By opting to run for U.S. Senate instead of governor, former state House Republican leader Themis Klarides has given Connecticut’s struggling GOP a chance to set the top of its 2022 ticket without a protracted fight.
Klarides, 56, announced her decision in an appearance taped Friday and aired Sunday morning on News8 WTNH’s “This Week in CT,” ending weeks of public speculation and private pressure to make the switch.
Her decision leaves Bob Stefanowski, the 2018 nominee for governor, a chance to become the first Republican to win the gubernatorial nomination without a primary since Gov. M. Jodi Rell in 2006.
“It clearly clarifies the gubernatorial situation on our side,” said Ben Proto, the Republican state chair. “Bob is clearly the front runner and odds-on favorite to be the nominee.”
In switching races, Klarides promises to enliven what was expected to be an uneventful contest for U.S. Senate. If nominated, she would face Democrat Richard Blumenthal, 75, a fixture in statewide politics for more than three decades.
Klarides said she was running to hold Blumenthal accountable and give voters a choice, rather than watch the GOP cede a third term to the Democrat, who previously was the state attorney general for 20 years.
“Is he just going to get a pass when he needs to explain to people why he votes almost 100% of the time with the Democrats in Washington? He has to explain what he’s doing for Connecticut,” Klarides said. “And I think partisanship is over. People are sick of it.”
Connecticut Republicans have not won a U.S. Senate race since Lowell P. Weicker Jr. in 1982 or a U.S. House contest since Chris Shays in 2006. Both were liberals left behind by the GOP’s rightward shift.
Democrats have solid majorities in the General Assembly and hold every statewide office, though Republicans are hoping dissatisfaction with President Joe Biden gives the GOP a lift in the midterm election.
Klarides is a fiscal conservative with a moderate voting record on some non-fiscal issues, most notably supporting the gun control measure adopted after Sandy Hook, abortion rights and gay rights.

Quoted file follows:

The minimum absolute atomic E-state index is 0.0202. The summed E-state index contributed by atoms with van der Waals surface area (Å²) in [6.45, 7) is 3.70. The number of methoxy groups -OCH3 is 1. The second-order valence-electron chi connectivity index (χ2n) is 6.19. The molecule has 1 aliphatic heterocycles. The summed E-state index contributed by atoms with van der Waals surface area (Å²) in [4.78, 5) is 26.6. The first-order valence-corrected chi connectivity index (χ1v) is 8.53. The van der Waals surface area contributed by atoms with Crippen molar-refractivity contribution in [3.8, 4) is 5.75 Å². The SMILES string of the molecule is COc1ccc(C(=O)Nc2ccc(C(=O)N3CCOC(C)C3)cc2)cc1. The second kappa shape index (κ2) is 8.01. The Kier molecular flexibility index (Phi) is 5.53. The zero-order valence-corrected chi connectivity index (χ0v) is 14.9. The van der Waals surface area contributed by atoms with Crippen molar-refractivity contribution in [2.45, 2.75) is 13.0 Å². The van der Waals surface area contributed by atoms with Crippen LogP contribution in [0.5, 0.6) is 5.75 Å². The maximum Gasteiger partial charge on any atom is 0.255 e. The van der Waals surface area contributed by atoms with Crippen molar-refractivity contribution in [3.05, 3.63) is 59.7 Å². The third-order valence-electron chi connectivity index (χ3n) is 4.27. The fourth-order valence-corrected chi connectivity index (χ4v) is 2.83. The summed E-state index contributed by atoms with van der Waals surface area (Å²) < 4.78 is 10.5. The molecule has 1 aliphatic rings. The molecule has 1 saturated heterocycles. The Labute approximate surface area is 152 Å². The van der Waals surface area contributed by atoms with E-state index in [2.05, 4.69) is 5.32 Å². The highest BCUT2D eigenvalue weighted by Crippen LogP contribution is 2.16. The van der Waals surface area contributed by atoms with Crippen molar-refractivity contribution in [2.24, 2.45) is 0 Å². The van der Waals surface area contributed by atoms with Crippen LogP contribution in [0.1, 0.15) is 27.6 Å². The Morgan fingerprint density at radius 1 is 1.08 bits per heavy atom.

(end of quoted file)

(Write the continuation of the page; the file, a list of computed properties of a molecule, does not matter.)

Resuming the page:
At the Republican National Convention in 2012, Klarides urged the GOP to consider endorsing civil unions for same-sex couples, a suggestion that won little support.
Klarides attended the 2016 convention, a member of a delegation wholly committed to Donald J. Trump, the winner of the Connecticut primary. His election was disastrous for the GOP in Connecticut.
Democrats energized by Trump erased eight years of steady Republican gains in the General Assembly in 2018, ending Klarides’ hope of becoming the first Republican speaker of the Connecticut House since the 1985-86 term.
Klarides did not seek re-election in 2020 to the 114th House District of Derby, Orange and Woodbridge. She was first elected in 1998 and spent her final six years as the leader of the House GOP minority.
She sidestepped a question posed by WTNH anchor Dennis House about how she would deal with Trump in 2022.
“My focus is completely Connecticut and running for office,” Klarides said. “My job is to make sure I get to every voter and discuss what I believe in, and what I think a vision for Connecticut is, what I think a vision for this country is.”
A year ago, Klarides quickly distanced herself from Trump’s claims that the 2020 presidential election was stolen. She said Trump had the right to pursue all legal avenues contesting the election, but all failed.
Klarides faces competition for the nomination from three conservatives, including Peter Lumaj, the Republican nominee for secretary of the state in 2014 and a gubernatorial candidate who failed to qualify for the primary in 2018. The others are John Flynn and Robert Hyde.
Lumaj made clear he has no intention to step aside, offering a sarcastic welcome to “the fight to end Dick Blumenthal’s career in Washington.”
“But I also know that I am the conservative fighter that Connecticut Republicans need to take this fight on,” Lumaj said.
Klarides registered as a candidate for governor in May, a step that allowed her to spend but not raise money. She spent $400,000, primarily on polling and consultants.
Her marriage in 2020 to Greg Butler, the executive vice president and general counsel of Eversource, a state-regulated utility and its primary provider of electricity in Connecticut, would have been an issue had she continued in the race for governor.
The governor appoints the members of the Public Utilities Regulatory Authority, and Stefanowski made clear he would make Eversource an issue if Klarides continued as a candidate for governor.
She offered no immediate endorsement of Stefanowski, who is seeking a rematch with Gov. Ned Lamont.
“If Bob is the nominee, I will certainly support whoever the Republican nominee is,” Klarides said. “And I think we certainly have a good chance to win.”
Susan Patricelli Regan, a political newcomer, also is seeking the GOP gubernatorial nomination but has demonstrated no base of support or ability to compete with Stefanowski, who recently made a $1 million television buy to kick off his campaign.